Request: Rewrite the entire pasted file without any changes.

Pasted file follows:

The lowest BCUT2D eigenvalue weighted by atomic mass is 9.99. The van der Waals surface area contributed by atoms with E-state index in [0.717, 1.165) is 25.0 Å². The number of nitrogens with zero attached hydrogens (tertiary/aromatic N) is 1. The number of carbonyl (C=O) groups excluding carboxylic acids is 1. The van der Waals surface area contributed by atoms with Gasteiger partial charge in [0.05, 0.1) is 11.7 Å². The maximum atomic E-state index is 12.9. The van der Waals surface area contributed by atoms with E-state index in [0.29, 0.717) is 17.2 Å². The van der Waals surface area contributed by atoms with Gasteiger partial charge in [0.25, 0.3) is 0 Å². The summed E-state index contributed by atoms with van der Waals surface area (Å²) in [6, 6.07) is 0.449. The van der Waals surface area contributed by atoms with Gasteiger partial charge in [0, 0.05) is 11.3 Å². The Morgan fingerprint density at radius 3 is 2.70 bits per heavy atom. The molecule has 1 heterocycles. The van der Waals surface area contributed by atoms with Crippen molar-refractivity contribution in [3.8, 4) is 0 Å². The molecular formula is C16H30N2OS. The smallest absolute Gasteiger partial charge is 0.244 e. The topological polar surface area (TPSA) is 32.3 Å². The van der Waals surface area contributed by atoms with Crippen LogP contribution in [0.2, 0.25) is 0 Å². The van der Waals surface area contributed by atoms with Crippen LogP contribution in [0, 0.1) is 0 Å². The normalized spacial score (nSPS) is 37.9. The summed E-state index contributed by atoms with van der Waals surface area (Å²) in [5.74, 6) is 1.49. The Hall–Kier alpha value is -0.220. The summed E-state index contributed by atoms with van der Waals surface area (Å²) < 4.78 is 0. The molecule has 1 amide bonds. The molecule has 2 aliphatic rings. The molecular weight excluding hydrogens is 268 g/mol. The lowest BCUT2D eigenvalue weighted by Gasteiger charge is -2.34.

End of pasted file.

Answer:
The lowest BCUT2D eigenvalue weighted by atomic mass is 9.99. The van der Waals surface area contributed by atoms with E-state index in [0.717, 1.165) is 25.0 Å². The number of nitrogens with zero attached hydrogens (tertiary/aromatic N) is 1. The number of carbonyl (C=O) groups excluding carboxylic acids is 1. The van der Waals surface area contributed by atoms with Gasteiger partial charge in [0.05, 0.1) is 11.7 Å². The maximum atomic E-state index is 12.9. The van der Waals surface area contributed by atoms with E-state index in [0.29, 0.717) is 17.2 Å². The van der Waals surface area contributed by atoms with Gasteiger partial charge in [0.25, 0.3) is 0 Å². The summed E-state index contributed by atoms with van der Waals surface area (Å²) in [6, 6.07) is 0.449. The van der Waals surface area contributed by atoms with Gasteiger partial charge in [0, 0.05) is 11.3 Å². The Morgan fingerprint density at radius 3 is 2.70 bits per heavy atom. The molecule has 1 heterocycles. The van der Waals surface area contributed by atoms with Crippen molar-refractivity contribution in [3.8, 4) is 0 Å². The molecular formula is C16H30N2OS. The smallest absolute Gasteiger partial charge is 0.244 e. The topological polar surface area (TPSA) is 32.3 Å². The van der Waals surface area contributed by atoms with Crippen LogP contribution in [0.2, 0.25) is 0 Å². The van der Waals surface area contributed by atoms with Crippen LogP contribution in [0, 0.1) is 0 Å². The normalized spacial score (nSPS) is 37.9. The summed E-state index contributed by atoms with van der Waals surface area (Å²) in [5.74, 6) is 1.49. The Hall–Kier alpha value is -0.220. The summed E-state index contributed by atoms with van der Waals surface area (Å²) < 4.78 is 0. The molecule has 1 amide bonds. The molecule has 2 aliphatic rings. The molecular weight excluding hydrogens is 268 g/mol. The lowest BCUT2D eigenvalue weighted by Gasteiger charge is -2.34.